There’s A Love Letter For Your Soul – Have You Read It?
Published on November 24th, 2014 | by Harmonist staff1
By Tadiya Dasi
All of us, intuitively love play, beauty and freedom. We also secretly or not so secretly love the rule-breaking and ”illicit” romances where the lovers sneak to meet each other in secret. In bhakti, we have a whole theology that affirms this. Isn’t it beautiful?
The philosophy of bhakti and its central texts are like love poems from God to our souls. From the pages of the Bhagavatam, we can read and study the eternal, living story of God, busy loving. This is a story in which we can participate, step in between the lines of its narrative. In this story, love is victorious and free. And it will always have the final say. Connected to this, we are with the Eternal and as much as we are able to match our little stories to its poetry, death will have nothing to take from us. After all, love is the only thing that survives death. So the more loving, the more eternal we become.
God is the writer of our stories both big and small. And when we let love rewrite our stories: we have the potential to become like poetry; dancing, playful language. We become alive with the Alive. I don’t know about you but for me this is an incredibly beautiful and hopeful vision of what our lives could become. A statement of the depth of love.
When I read spiritual texts, whether they are scriptures, autobiographies of saints and yogis, or poems and articles describing whatever experiences people have had on the road to the Absolute, what I often feel is tremendous relief and encouragement. Sometimes excitement. Sometimes comfort. And almost always and perhaps most deeply, I read these texts like an invitation.
An invitation to the story of God and his people. Spiritual texts of all kinds and faiths, contain endless affirmations about love, from the loving, from the experiencers. The bhakti texts especially often read like a deep, sometimes urgent plea to make our lives and loving like poetry.
Like we all know, the writing of our own lives does not always make sense, the lines may be broken, cryptic, sometimes hauntingly sad or bitter. Spiritual narratives give us the gift of meaning and perspective. That, in the end, it it will all make sense, if not to our heads, at least to our hearts.
The stories about love and the love story of God is an answer to a question, we have held in deepest corners of self. Unanswered, perhaps unanswerable. By words, by the world, I mean. All of us, deep down, are a bundle of questions. What we have is endless questions about love and our connection to it: Is love real? Do I belong to love? Am I loved? Can I love? Does love survive death?
But there comes, someday—in some form—a love letter from God to you. A handwritten note from love that answers to the longing in your heart. Instructions for a deeply lived life. Truth arrives at your doorstep, simultaneously so big and loving that you find yourself becoming small. Yet, embracing this beautiful truth like you would an old friend, the space where your soul exists now becomes big and vast—suddenly there is more room to love; more room to breathe and grow. To simply wonder at the beauty of it all.
This love letter comes to each of us differently. For me, it came in the form of my guru, who brought the poetry of bhakti to me. Came singing the song of God that is transforming my life, slowly but surely. He is the friend of the soul for me. Someone in whose company I find myself becoming—against my own hope even—somehow, a better version of myself. A more relaxed, and definitely that much more happier and joyous person. So much more hopeful about the existence and reality of love. Real love. Whatever I have learned from the theology of play and beauty, or heard about the dancing God, comes from him.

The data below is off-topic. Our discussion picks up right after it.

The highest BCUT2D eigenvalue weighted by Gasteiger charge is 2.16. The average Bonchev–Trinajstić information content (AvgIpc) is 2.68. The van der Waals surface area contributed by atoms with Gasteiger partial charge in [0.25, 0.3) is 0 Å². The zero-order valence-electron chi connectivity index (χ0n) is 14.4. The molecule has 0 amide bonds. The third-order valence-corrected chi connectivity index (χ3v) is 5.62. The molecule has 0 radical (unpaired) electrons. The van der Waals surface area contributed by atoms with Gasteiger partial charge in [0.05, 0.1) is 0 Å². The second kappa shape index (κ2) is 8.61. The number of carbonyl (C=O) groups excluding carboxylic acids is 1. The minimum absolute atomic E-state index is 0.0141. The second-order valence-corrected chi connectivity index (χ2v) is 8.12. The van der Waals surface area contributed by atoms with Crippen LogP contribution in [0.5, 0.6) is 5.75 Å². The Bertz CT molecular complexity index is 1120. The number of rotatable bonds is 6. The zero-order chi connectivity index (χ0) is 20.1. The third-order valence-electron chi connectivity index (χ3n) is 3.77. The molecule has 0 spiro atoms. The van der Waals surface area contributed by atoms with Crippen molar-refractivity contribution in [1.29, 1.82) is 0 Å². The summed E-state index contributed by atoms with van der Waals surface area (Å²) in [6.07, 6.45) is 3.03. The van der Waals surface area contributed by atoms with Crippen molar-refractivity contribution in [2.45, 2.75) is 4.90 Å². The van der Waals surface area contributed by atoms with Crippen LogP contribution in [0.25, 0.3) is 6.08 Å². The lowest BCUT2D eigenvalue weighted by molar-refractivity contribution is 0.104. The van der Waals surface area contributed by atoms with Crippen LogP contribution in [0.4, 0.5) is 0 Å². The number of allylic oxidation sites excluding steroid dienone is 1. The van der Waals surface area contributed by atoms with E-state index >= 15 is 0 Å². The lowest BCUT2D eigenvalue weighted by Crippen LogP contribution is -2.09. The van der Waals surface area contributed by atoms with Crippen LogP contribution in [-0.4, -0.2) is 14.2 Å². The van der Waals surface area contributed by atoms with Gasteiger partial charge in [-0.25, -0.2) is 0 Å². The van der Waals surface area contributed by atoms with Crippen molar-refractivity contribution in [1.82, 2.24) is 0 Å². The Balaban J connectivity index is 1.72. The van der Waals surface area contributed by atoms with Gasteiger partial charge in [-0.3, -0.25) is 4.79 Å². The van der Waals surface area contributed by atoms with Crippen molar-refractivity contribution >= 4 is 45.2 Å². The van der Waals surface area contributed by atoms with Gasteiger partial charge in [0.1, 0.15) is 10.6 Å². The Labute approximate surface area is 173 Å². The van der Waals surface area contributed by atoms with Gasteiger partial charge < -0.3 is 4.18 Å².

I’ve kept this love letter in my own sleeve for a long time. Not knowing what to say, how to say it, for who to say it. I still don’t know. I choose the wrong words, miss the meaning behind the lines, recite it to people who could not care less. But I don’t care anymore. It’s not my story to tell, anyways. It’s not my words. Not my poetry. Not, even, my love. If I have learned one thing, it is this: Whatever I have been given, it’s not mine to keep. And whatever I have received, I should give.
This is my participation in the story. My answer to the love letter. The least I or anyone of us can do, is to let love know we have received the letter—answer to it the best we can. I’ve said this before and I truly believe it: life is best lived in call and response to love and its beautiful reality.
Tadiya, thanks for your inspirational writing here. To me you have synthesized well the teachings of your guru–as far as I have understood it. There is the call of the wild, and there is call of Krishna’s flute song in the pages of the Shrimad Bhagavatam, and explained to us by our gurus. There are many ways we can conceive of the love letter from God. The Gita and Bhagavat could be considered such love letters to our soul, as is our guru, who is an expression of that letter (and such scriptures), and an example of one who has answered his own letter. The holy name is another–this one we vibrate and feel ringing in our heart. Then there is who we have become, and are becoming, by hearing those expressions of that love letter. And finally, there may be the intensely personal “letter” we feel is specifically for us and our unique circumstances(which perhaps you are referring to), that may combine all the above possible expressions, and our feeling of moving closer to the goal by our guru’s grace and our crying out in prayer. I also like to think of my writing as one way I endeavor to answer that letter, the call and response, or back and forth, reciprocation of love. As we have been blessed, we endeavor to share this with others. That is gratitude and kindness.